Jean Tinguely at Gladstone
November 6 to December 19, 2015
530 West 21st Street (between 10th and 11th avenues)
New York, 212 206 7606
Standing in Gladstone’s 21st Street gallery, Jean Tinguely’s sculptures might run the risk of appearing jokey and dumb. Some do, but being jokey and dumb doesn’t preclude being serious and intellectually engaging, which Tinguely’s work is. Negotiating presumed contradictions is usually difficult, but they’re often not true binaries, and those qualities that are considered dichotomous turn out to have a complicated relationship. Dumb and smart, at least in some art, in Tinguely’s work, are interdependent.
In a 1975 review of Brice Marden’s work, Mel Ramsden wrote that he didn’t think it’s stupid, but that it’s dumb. There’s a big difference. In some ways, this is studio shorthand: as Ramsden notes, Marden himself, that same year, said, “A painter’s just this odd weird person who has to do this dumb thing called painting.” One important distinction is that while “stupid” implies a moral judgment, “dumb” typically doesn’t. It’s not pejorative. Dumb is big, blunt, crude, juvenile, corporeal, synonymous with mute. As an aesthetic strategy, dumb can smuggle a lot of complex information. Tinguely’s dada lineage is visible in the absurdity of his artworks, but there’s something more in being dumb. Beyond an artwork addressing the viewer as an invitation to play, it invites the viewer to grapple. One might consider the work of Richard Serra, Roxy Paine, Tim Hawkinson, or John O’Connor. The same goes for other media — dumb video, dumb performance, dumb sculpture, etc. It needn’t be confined to kinetic art or sculpture.
The Tinguely exhibition features work made between 1954 and 1991, and its dumb may be harder to detect now. Some of this invisibility can be accounted in time and canonization, the hermetic seal of their historicity. Art is often expected to be erudite and sophisticated, savvy even in irreverence. Tinguely opens his hands and offers: Here is a thing made of garbage and it might disintegrate. In addition to the multicolored lights and spinning feathers, twirling poodles, that adorn his sculptures, Gladstone underscores the comic tone with large red buttons, which viewers step on to activate their kinetic features.
The onanistic and spasmodic pieces rumble and screech and shake, powered by old motors. They smell, look, and sound decrepit. Trüffelsau (1984) sharpens the metaphor, with a boar’s skull blindly chewing air, foraging nothing. Its jaw is forced open by a rotating, motorized piece of driftwood attached at the left side, connected to the mandible by a jerking, twisted metal armature. Another, Untitled (1990), mounts an antelope skull on a rocking pendulum, powered by a motor and a rotted tire. A slat of sheet metal appears to have been torqued and worn into a wavering ribbon by the repetitive motion of being mindlessly rammed by the mechanical pendulum. In many pieces it’s unclear what purpose certain parts serve, or if they do at all.
A recent book by designer, artist, and amateur ethnographer Ernesto Oroza, entitled Rikimbili (2008), depicts constructions reminiscent of Tinguely, found in Cuba and made by common people trying to create machines to fill technological gaps with handmade antennae, repurposed motors, improvised battery chargers, motor bikes, and other devices. As Oroza explains, gadgets often come with a set of manufacturer-proscribed allusions that limit their possible uses, whereas these backyard inventors “liberate” objects from such strictures, repurposing and re-organizing components into novel, unsophisticated tools — a discipline he calls “technological disobedience.” They highlight the dysfunction of centrally planned consumer goods, assist in black market trade, and also serve as a model contrary to capitalist production. Like Tinguely’s assemblages, they strip existing information from devices (brands, patents, target markets, functionality, the timeline of planned obsolescence, international supply chains) and make curious, unexpected mutants.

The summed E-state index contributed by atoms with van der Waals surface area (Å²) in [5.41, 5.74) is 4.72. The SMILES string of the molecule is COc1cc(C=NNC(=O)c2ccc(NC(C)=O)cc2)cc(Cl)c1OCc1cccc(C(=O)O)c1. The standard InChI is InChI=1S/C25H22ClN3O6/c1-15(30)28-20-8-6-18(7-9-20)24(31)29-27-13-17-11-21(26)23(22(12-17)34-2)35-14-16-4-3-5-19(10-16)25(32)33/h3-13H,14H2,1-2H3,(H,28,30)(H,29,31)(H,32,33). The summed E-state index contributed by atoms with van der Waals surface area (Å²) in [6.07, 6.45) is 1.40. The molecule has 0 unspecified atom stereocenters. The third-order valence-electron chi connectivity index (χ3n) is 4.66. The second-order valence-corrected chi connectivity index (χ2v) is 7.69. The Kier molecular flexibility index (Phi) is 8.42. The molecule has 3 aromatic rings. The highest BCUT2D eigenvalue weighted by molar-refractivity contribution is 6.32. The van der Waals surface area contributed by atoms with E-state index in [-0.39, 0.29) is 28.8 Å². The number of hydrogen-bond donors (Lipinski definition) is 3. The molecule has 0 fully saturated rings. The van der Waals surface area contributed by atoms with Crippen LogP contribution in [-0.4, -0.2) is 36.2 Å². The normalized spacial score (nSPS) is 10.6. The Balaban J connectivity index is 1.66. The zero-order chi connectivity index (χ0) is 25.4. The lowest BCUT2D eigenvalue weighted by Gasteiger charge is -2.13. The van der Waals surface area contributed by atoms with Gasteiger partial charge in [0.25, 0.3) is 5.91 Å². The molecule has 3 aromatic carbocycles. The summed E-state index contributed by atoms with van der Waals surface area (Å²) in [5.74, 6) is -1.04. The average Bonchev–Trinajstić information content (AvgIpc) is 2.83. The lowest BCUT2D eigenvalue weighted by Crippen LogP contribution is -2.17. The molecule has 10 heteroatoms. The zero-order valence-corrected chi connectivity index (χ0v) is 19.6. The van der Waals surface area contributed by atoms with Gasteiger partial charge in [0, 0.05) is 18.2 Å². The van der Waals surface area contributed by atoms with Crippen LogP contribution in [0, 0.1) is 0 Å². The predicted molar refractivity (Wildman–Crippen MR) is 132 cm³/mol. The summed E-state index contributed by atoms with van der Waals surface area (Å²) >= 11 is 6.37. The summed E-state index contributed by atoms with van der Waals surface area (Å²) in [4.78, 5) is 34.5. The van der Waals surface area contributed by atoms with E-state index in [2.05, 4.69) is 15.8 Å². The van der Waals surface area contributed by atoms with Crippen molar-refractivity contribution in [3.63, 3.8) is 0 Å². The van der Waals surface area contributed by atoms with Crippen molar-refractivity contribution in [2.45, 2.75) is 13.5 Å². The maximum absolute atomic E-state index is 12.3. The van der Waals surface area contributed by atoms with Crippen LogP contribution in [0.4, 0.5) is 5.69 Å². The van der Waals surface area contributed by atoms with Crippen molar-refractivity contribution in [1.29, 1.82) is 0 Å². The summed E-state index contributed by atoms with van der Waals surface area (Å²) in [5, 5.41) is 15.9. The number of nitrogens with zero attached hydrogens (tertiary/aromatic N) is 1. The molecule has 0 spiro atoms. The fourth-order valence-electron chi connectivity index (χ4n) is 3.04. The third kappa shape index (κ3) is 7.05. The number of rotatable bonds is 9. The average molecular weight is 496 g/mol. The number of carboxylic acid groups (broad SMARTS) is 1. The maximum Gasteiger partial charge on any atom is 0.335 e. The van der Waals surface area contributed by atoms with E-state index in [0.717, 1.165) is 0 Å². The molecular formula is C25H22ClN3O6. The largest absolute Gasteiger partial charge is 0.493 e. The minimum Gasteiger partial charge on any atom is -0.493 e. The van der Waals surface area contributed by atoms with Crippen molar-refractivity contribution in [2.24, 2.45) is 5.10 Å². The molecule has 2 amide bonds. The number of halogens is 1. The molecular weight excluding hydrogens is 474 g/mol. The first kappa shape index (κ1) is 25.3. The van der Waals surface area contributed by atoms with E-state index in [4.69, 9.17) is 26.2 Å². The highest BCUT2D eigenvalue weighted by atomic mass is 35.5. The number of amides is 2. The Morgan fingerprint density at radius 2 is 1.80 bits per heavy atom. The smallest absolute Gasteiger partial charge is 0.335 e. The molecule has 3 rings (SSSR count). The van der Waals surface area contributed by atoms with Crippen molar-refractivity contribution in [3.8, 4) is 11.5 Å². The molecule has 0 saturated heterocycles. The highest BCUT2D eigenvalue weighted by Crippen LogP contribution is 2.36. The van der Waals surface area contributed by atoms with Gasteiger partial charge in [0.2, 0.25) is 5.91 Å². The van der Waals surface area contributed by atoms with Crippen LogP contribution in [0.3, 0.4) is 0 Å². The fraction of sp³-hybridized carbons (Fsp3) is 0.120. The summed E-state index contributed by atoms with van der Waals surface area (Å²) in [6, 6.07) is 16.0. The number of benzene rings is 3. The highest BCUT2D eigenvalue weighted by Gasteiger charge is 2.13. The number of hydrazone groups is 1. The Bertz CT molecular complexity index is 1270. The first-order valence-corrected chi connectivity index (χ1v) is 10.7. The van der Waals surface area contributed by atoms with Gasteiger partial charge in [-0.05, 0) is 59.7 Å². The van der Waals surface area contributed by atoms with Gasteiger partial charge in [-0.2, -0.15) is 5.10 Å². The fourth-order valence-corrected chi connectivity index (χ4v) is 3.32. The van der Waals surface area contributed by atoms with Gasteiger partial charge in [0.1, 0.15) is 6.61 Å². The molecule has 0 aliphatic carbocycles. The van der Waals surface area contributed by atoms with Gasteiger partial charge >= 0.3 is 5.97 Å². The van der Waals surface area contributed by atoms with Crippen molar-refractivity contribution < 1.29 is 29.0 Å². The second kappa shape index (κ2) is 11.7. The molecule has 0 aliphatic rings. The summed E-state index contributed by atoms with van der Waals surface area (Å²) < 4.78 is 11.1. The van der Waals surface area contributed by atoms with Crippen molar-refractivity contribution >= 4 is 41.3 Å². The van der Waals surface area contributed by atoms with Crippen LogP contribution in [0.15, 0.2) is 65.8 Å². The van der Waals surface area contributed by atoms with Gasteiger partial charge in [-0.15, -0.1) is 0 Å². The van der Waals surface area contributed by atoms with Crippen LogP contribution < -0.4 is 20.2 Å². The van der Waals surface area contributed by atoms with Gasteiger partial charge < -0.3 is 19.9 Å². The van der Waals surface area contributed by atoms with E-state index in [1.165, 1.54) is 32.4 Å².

And, similarly, Tinguely’s rude robot functionaries can be read against capitalist labor relations just as easily and effectively as they could be used to flog any of its historical alternatives — the headlessness of Marxism’s obsession with production, class, and technological development. Tinguely’s dumb can be critical, as in Oroza’s technological disobedience, and so, too, in its refusal of articulation. It pushes viewers in broad directions, but needs them to close finer hermeneutic gaps.
Tinguely’s work has been analogized with Rube Goldberg contraptions, whose complex mechanisms achieve small tasks. But that’s wrong since, even less than Goldberg, his machines actually do nothing. They shudder and groan, perform spastic fits. Raichle Nr. 1 (1974) presents ski boots holding up large shears with a rusty armature. Press the button and the blades begin cutting, with blind and fearsome violence. The mechanical age is supposed to be surpassed by the digital, the information. The motorized, headless relics here are fun and frightening.
 Emphasis added
 It’s unclear whether or not this is largely a male phenomenon.
 This is, apparently, SOP for contemporary curations of Tinguely’s work.
 As by Alfred Barr in a press release for Tinguely’s 1960 Homage to New York performance at the Museum of Modern Art.print